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  4. Hi Darlene: Thanks for your comment! Yes, the idea (and ideal) of the kibbutz offers a healthy counterpoint to how we often live. I think we're seeing a small movement outside ISrael, a bit like that, in the ecovillages. The Global Ecovillage Network offers support for self-sustainable communities trying to live in harmony with the planet and each other

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  5. Interesting review David. My wife and I worked on the Hulata Kibbutz for 3 months in 74 and both loved it. I was very disappointed that such a strong community spirit died. I will see if I can get a copy of the DVD all the same. I had considered going back and having a look, but I won't now. It would be very depressing.

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  7. I would like to meet Racheli Schwartz on my next as yet unplanned (but soon), visit to Israel as well.  I have been wanting to watch her video 'Kibbutz' for several years.  It always seems very difficult to obtain information on the internet about this film. I also (as Niall in an earlier comment) volunteered on Hulata in 1977-78 and again in 1980 (and have known and kept contact with Niall since that time too).  I am sure a significant number of several thousands of ex-Hulata volunteers would like to watch 'Kibbutz' too.  I am fortunate to have business links in Israel nowadays, but yet to return.  A revisit back to modern-day Hulata is at the top of my list, which I hope will be possible to achieve.  Aspects of kibbutz life on Hulata throughout its volunteer years are a significant part of its 80 year history and continue to be a significant part of many of our (ex-volunteers) lives whever we are living in the world today.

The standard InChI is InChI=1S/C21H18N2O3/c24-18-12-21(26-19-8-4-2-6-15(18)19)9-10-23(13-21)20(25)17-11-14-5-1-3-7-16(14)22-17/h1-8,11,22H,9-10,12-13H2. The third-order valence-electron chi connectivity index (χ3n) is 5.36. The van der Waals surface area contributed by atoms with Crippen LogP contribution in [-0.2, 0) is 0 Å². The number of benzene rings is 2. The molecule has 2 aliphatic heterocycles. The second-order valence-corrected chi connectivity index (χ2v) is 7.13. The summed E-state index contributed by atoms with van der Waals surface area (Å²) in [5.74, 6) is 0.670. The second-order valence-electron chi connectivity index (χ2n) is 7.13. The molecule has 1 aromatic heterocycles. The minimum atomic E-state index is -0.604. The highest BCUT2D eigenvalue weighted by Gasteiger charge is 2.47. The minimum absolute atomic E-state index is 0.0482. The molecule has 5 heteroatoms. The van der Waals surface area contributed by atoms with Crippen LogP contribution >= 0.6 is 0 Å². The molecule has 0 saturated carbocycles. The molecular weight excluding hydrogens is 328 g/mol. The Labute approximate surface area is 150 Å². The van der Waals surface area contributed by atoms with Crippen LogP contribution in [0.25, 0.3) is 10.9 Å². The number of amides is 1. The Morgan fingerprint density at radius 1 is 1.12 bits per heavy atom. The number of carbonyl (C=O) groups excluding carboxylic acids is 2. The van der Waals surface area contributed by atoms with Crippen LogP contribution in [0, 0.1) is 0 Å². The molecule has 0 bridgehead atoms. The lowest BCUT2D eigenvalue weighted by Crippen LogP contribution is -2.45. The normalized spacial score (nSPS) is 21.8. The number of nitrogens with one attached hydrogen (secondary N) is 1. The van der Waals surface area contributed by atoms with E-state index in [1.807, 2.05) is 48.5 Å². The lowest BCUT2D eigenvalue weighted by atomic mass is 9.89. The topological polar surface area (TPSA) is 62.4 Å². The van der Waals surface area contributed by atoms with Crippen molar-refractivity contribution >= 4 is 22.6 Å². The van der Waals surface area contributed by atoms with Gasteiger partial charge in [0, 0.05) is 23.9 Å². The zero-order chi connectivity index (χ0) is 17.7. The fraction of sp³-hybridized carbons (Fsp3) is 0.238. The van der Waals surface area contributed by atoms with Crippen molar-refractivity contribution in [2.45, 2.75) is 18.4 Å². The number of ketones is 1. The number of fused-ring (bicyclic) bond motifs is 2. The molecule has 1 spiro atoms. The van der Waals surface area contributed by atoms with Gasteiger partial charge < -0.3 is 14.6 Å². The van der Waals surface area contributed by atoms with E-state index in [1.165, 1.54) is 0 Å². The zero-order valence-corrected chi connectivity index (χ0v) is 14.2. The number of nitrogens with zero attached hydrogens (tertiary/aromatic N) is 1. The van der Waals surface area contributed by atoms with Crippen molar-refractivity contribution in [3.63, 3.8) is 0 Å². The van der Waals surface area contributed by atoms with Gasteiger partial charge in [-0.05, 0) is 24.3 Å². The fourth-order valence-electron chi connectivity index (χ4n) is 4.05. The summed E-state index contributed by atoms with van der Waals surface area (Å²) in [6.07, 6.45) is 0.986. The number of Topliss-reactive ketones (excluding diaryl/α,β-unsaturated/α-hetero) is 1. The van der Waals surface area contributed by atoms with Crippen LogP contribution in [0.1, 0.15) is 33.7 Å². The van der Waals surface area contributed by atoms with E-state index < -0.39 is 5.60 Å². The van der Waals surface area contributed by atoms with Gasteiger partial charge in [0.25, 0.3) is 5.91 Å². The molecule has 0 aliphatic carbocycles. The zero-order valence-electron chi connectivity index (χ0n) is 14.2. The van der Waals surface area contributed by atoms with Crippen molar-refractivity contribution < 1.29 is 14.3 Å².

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    1. Hi Ian: If you email at dleach@uvic.ca, I can pass along a contact for Racheli. I have her son's email. We tried to connect with her during my last visit to Israel but we couldn't coordinate our schedules. Her film is excellent — and I imagine even more poignant for anyone who has lived on Hulata.

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  8. I was an American volunteer there in 1971. My parents sent me there to get away from NY and the drug culture. A lot in this review is very nostalgic and familiar. I worked in the orchards picking fruit. I thankfully transitioned to working in the shoe factory which was air conditioned. I remember the big dining hall. I also remember the winding trenches meant to provide shelter from Syrian snipers up on Golan Heights. I met a number of Holocaust survivors who were quite numerous. My favorite part was the fact that there were kids from the UK, France, Germany and all over the US.
    I even ended up with a girl friend who lived in Cleveland. While I complained like hell when I was there, I have very fond memories of Hulata and I am sorry it imploded.

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    1. Thanks for your message. Yes, other kibbutzes (like Shamir, where I volunteered) managed to make the transition into "privatization" without the trauma that occurred on Hulata. Meeting the volunteers from around the world was also a big part of the appeal of the kibbutz for me — and an important part of my education about the world.

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  9. I am saddened to see how it has deteriorated from the lively place I stayed in for 3 months in 1972. I had a lot of fun and hard work there, made friends and came to understand the problems of living on a kibbutz so close to the Golan Heights. As a community it's prime advantage was that it had a very practical approach to communal living with members who were resourceful, kind and very determined. One powerful memory [amongst many] was walking to the fields to work before dawn with hundreds of bats swooping just above our heads as we moved between the trees!